Drugs law at odds with rights charter: judges

March 26, 2010

A DECLARATION by Victoria’s highest court that drug law is inconsistent with the human rights charter will force the state government to justify the limits placed on people’s rights.

But Attorney-General Rob Hulls says the government is not obliged to change the law.

The Court of Appeal ruled last week the human rights of a woman convicted of drug trafficking were breached because she had to prove an amphetamine stash found in her flat did not belong to her.

The court said this breached the presumption of innocence outlined in the charter.

Yesterday the court declared that a section of the Drugs Act, which deems drugs found at a person’s home to be in their possession, cannot be interpreted consistently with the charter.

Vera Momcilovic, 43, was convicted of amphetamine trafficking and jailed for a minimum of 18 months. She claimed drugs and money found in her flat belonged to her boyfriend and she did not know about it.

Court of Appeal president Justice Chris Maxwell and Justices David Ashley and Marcia Neave ruled Ms Momcilovic was properly convicted but suspended the rest of her sentence.

The judges said presuming a person’s guilt unless they can prove to the contrary ”is not so much an infringement of the presumption of innocence as a wholesale subversion of it”.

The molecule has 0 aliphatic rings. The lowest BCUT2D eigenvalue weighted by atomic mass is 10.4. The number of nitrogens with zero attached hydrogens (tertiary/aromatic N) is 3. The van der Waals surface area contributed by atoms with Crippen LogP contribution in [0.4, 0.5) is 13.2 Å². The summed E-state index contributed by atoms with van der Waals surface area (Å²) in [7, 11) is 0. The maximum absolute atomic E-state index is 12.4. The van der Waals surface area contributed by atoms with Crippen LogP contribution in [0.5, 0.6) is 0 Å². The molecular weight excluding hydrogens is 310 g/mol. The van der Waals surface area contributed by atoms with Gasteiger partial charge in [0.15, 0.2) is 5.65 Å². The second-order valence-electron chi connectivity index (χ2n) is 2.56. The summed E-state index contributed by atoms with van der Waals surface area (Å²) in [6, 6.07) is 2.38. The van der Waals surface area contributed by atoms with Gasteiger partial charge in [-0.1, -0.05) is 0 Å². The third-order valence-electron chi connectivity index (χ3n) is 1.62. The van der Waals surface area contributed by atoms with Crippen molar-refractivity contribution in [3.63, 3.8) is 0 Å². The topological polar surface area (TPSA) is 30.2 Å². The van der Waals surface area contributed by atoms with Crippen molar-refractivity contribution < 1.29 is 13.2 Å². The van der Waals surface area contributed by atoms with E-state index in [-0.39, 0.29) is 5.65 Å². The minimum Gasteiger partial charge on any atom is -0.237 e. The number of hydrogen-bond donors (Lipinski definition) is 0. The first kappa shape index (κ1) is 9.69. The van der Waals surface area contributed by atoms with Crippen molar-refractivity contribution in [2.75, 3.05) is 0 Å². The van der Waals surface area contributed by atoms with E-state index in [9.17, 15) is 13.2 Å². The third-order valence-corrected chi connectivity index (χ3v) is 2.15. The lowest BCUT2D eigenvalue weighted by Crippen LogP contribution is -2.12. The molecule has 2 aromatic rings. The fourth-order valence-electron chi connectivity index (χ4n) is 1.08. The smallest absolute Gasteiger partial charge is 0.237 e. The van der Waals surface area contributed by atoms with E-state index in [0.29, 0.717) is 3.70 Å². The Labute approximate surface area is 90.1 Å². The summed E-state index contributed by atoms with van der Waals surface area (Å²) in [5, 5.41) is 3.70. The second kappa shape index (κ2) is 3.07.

Rachel Nicolson, of law firm Allens Arthur Robinson, said in future the government would have to provide evidence why a law was able to limit human rights. ”Departments are going to have to understand they need to think whether there is a proper policy method and proper evidence for limiting rights,” she said.

Mr Hulls said: ”The charter simply requires Parliament to respond to the court’s declaration but places no obligation on the government to change the law.”

He said the provision dealt with in the Momcilovic case would be considered as part of a review of the Crimes Act and the law on illicit drugs.

Phil Lynch, of the Human Rights Law Resource Centre, said the declaration meant ”people need to consider human rights in the first instance and not as an afterthought”.


This article was published in The Age. The original story can be found here: http://www.theage.com.au/victoria/drugs-law-at-odds-with-rights-charter-judges-20100326-r084.html